My inbox had become a source of anxiety and stress because over the last twenty years I had developed two bad e-mail habits.
Inevitably, the lengthy replies or actions required by some messages ensured that I never took the “short break” I had intended.
Second, I left my inbox open.
Throughout the day my inbox alerted me to new messages, several of which required action. As a person who dislikes procrastination, I immediately stopped what I was doing to empty my inbox of messages.
These bad habits led me to fear and stress over my inbox.
By the end of the year, I realized that something had to change. So I decided to make a New Years resolution to change the way I interacted with my e-mail.
3 E-mail Habits That Will Decrease Your Stress & Increase Your Productivity
Habit 1: Work with your inbox closed.
Keeping your email app closed will decrease your work time (or pleasure time) distractions.
Many apps use brightly colored notification icons to alert you to the fact that you have unread messages.
For some, like me, keeping your inbox closed and turning off your notifications won’t be enough.
In order to resist the urge to check my e-mail throughout the day I removed my email app from my Mac dock.
Habit 2: Limit the number of times you check your inbox each day.
This habit will allow you to control how and when you check your e-mail and how often you let it disrupt your day.
I check my e-mail twice per day. Once in the mid-morning and again after I finish with my work.
Knowing that I have scheduled time to check my e-mail has relieved my brain of the need to check my inbox repeatedly throughout the day.
Two separate inboxes means you can control the type of e-mail you look at and when you want to look at it.
Adopting the above habits has increased my productivity and decreased my stress.
I no longer feel the compulsion to check my e-mail every hour. And checking my e-mail before and after my concentrated work time allows me to stay focused on my research and writing for large blocks of time.
No one has ever complained that I seem unavailable or that I have not responded quickly enough to their e-mail messages. After all, I still check and answer my e-mail twice a day.
On the rare occasions that something time sensitive comes up and requires a quick response, I give the concerned party my phone number and/or Twitter handle. These alternative forms of communication keep my inbox closed, which keeps me sane and productive.
How do you deal with e-mail? Do you have any different tricks or good habits?
Many universities and colleges extend library privileges to alumni. Benefits vary, but can include book borrowing privileges and access to online resources.
The catch: You must be a paying member of the school’s alumni association.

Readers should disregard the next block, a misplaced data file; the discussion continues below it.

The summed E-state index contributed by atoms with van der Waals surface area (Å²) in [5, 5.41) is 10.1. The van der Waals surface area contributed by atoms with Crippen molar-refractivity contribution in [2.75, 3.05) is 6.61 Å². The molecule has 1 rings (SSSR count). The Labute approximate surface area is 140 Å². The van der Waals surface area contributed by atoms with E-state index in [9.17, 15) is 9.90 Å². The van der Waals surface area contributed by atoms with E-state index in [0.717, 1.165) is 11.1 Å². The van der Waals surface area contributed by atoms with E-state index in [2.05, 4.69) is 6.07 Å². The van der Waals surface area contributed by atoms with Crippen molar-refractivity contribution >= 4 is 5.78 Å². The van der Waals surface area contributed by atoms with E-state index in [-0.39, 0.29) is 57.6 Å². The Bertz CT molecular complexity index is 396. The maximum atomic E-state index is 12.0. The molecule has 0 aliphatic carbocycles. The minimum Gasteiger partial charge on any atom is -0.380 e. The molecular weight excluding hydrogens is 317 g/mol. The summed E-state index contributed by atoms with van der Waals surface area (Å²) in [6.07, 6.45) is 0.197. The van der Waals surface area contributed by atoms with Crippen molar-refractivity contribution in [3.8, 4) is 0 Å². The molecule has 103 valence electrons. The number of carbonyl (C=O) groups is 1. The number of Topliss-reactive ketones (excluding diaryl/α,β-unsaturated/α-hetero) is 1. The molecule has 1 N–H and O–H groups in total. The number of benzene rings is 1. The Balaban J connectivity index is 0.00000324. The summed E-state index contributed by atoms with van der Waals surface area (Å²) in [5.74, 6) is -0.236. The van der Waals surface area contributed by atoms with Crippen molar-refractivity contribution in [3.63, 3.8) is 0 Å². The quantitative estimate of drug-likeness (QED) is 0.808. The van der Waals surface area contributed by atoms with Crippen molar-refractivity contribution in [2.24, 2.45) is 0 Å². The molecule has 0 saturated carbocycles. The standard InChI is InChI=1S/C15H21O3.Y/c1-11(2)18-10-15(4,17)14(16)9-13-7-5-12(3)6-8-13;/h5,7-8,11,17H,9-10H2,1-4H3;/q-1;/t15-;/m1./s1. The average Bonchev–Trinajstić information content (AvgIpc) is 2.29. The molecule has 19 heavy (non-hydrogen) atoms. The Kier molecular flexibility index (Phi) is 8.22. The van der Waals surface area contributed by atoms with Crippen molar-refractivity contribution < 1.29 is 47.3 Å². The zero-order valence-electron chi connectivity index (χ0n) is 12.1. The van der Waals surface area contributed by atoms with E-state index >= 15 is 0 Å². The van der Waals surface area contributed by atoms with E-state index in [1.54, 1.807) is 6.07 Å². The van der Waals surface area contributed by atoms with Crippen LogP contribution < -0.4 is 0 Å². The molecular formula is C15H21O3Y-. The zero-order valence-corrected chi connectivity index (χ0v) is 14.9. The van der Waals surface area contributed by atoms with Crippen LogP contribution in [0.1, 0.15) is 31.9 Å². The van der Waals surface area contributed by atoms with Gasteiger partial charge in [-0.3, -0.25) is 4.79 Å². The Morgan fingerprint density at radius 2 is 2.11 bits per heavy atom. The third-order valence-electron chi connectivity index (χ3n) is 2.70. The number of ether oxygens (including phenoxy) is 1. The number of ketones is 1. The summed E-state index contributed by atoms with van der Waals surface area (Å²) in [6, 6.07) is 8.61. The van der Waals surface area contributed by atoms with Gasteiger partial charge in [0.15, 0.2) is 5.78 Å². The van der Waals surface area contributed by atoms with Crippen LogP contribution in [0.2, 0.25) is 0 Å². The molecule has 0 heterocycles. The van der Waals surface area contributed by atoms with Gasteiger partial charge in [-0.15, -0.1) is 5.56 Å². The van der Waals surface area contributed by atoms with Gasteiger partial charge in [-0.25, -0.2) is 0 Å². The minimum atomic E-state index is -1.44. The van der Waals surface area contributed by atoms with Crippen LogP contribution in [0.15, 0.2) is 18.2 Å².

The Penn State Alumni Association excels in their library access for alumni. They offer Association members book borrowing privileges and remote access to digital databases.
The databases in the Penn State Alumni Library include:
I am grateful for the access Penn State provides, but it is not a comprehensive solution. Not all journals allow universities to extend their full-institutional subscriptions to persons who are not employed by or enrolled in the university. I spend $15/year for additional JStor access through the William and Mary Quarterly because it is the only way I can download an article they have published within the last 5 years. (I keep only the most current journal because bookshelf space is scarce in my house.)
Not all alumni libraries are equal. I also belong to the Cal Aggie Alumni Association, the organization for University of California, Davis alumni. Like Penn State, the University of California offers members of its alumni associations access to an “Alumni Library.” However, UC limits its library privileges to books; paid members of its alumni associations can borrow up to 5 books from any UC Library. (This benefit does not include ILL privileges.)
The University of California may tout itself as one system, but it does not have one alumni organization. Each campus has its own group and some groups add features to its UC Alumni Library. For example, the UCLA Alumni Association offers its members access to the ProQuest Research Library.
The Bottom Line
You should see if your college alumni association offers library access. If they do, and you're a member, then you may be missing out on a great benefit you already paid for. If you are not an alumni association member, perhaps the database access provided by your alumni library is worth rekindling your school spirit for.
What Do You Think?
Have you found any helpful ways for remotely accessing digital records or academic journal articles? If so please leave a comment or send me a tweet.